The state courts in Michigan see so many DUI cases that they often rush through verdicts and sentencing. It's your job to find a lawyer that can slow down the process.
Don't let courts automatically convict you of a DUI. It can have severe repercussions on your life and your ability to earn money. If you're willing to fight a DUI charge, you need to choose an attorney that can help return a 'not guilty' verdict.
Don't waste your time with generalist lawyers who have little experience in DUI court. If you want to win a DUI case, you need to hire a lawyer that understands the complexities of Michigan's DUI laws. There's much more than meets the eye in your standard DUI case.
Below, we'll explore Michigan DUIs in more detail.
Many people don’t' realize that there are two different ways to obtain a DUI (OWI) in the state of Michigan. Let’s take a look at these two DUI forms and explain how they may impact you.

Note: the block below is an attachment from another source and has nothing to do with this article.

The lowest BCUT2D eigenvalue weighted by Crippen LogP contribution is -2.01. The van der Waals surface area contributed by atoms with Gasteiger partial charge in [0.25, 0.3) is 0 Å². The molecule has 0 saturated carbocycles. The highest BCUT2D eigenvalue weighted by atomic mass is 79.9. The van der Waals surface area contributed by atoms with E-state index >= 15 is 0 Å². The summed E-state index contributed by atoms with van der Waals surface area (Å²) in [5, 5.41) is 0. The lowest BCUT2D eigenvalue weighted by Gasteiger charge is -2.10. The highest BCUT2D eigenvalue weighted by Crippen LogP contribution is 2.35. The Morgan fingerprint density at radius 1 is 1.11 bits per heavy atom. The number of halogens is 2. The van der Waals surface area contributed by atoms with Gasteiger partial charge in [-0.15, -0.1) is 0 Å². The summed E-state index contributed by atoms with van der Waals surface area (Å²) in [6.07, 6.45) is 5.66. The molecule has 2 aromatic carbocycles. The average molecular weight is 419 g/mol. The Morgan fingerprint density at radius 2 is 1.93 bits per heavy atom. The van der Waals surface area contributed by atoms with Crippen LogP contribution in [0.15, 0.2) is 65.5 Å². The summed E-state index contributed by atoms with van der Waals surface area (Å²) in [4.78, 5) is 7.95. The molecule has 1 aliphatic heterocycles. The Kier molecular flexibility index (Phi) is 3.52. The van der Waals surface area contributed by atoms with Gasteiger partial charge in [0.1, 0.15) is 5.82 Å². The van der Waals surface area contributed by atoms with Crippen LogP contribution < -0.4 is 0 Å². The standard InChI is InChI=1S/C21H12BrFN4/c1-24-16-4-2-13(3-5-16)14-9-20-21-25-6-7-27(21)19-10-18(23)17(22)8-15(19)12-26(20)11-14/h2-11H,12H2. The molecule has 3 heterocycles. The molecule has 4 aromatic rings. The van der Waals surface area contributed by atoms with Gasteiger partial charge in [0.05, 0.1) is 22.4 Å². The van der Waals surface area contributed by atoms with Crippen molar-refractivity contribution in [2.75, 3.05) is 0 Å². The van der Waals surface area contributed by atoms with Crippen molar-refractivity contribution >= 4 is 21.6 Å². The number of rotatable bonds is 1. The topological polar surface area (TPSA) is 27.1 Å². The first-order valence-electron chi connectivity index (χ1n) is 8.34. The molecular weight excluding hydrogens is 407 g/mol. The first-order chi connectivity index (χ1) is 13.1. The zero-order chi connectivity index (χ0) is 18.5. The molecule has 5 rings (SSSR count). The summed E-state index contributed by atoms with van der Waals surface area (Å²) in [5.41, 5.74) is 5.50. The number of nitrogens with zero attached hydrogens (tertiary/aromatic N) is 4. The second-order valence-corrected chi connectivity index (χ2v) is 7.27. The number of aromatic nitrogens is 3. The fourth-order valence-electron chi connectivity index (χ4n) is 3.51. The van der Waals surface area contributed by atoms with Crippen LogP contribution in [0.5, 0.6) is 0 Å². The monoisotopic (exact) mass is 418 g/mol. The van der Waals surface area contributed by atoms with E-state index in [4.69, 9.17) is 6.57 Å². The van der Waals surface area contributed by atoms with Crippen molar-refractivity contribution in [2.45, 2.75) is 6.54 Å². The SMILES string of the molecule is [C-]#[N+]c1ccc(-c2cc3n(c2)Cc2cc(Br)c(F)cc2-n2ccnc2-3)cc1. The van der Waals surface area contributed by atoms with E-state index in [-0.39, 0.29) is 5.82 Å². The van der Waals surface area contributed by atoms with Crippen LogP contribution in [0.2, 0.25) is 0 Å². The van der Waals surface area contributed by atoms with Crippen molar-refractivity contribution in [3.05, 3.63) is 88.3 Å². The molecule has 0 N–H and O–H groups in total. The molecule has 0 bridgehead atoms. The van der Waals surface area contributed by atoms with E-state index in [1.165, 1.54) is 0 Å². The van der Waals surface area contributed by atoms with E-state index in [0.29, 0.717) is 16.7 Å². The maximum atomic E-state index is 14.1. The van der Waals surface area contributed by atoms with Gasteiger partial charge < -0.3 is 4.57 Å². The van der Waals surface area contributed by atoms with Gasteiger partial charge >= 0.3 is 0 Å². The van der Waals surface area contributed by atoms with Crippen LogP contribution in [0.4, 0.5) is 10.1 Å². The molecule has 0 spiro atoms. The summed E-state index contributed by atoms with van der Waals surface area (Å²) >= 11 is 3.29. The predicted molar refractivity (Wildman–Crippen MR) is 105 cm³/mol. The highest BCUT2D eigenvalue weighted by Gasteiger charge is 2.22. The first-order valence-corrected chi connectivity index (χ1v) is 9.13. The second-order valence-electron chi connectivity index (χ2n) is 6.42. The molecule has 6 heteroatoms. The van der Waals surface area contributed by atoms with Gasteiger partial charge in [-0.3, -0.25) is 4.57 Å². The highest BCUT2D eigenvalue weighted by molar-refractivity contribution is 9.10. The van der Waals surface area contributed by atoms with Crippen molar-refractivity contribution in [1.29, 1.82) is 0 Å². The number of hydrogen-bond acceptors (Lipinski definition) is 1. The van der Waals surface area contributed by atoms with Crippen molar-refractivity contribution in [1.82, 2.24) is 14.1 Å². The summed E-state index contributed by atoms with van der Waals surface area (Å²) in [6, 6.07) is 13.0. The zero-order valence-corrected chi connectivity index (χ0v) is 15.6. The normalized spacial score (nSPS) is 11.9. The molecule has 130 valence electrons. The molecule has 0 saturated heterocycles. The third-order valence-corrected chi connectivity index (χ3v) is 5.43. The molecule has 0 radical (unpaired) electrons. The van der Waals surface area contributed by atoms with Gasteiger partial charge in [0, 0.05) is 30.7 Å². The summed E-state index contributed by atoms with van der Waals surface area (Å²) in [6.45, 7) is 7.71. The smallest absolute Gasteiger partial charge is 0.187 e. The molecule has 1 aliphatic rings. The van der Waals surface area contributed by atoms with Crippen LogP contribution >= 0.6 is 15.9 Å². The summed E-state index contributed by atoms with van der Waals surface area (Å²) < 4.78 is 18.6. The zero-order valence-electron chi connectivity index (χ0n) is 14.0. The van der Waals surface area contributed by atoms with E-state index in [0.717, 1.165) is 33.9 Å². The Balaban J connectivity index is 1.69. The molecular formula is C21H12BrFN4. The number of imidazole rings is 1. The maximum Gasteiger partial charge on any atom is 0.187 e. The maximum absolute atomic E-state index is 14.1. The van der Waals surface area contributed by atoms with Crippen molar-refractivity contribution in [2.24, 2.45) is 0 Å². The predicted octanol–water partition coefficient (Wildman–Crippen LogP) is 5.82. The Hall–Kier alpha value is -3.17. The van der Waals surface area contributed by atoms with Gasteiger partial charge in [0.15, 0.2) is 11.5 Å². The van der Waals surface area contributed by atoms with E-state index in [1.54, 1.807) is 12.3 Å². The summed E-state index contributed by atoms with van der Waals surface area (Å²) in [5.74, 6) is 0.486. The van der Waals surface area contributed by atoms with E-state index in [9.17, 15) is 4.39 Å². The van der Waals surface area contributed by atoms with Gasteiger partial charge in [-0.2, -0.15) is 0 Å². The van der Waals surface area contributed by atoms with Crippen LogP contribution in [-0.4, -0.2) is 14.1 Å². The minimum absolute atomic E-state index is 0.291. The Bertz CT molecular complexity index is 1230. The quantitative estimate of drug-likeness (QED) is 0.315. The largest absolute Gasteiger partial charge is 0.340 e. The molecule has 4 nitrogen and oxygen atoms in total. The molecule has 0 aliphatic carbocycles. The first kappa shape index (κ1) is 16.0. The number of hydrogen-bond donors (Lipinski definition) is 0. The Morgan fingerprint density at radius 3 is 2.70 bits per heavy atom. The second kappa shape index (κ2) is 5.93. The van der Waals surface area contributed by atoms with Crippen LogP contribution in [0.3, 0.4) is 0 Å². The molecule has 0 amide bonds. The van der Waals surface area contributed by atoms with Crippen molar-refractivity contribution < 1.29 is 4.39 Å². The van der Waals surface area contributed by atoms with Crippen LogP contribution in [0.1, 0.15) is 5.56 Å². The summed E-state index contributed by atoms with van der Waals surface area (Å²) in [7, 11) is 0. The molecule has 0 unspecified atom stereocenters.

This is the most common form of DUI, and it's what many people falsely assume to be the only form of DUI. If you’re in the state of Michigan, the legal limit for alcohol in your blood is .08. If you test over this, you will most likely be charged with a DUI.
This is the easiest form of DUI for the prosecution to prove. Because they can point to chemical evidence of you breaking the law, they have relatively solid proof that you were over the intoxication limit.
Regardless, you can fight a case based on BAC level. Evidence suggests that these tests are not as accurate as police often claim. Also, the police have to use a proper procedure to test you for your BAC legally.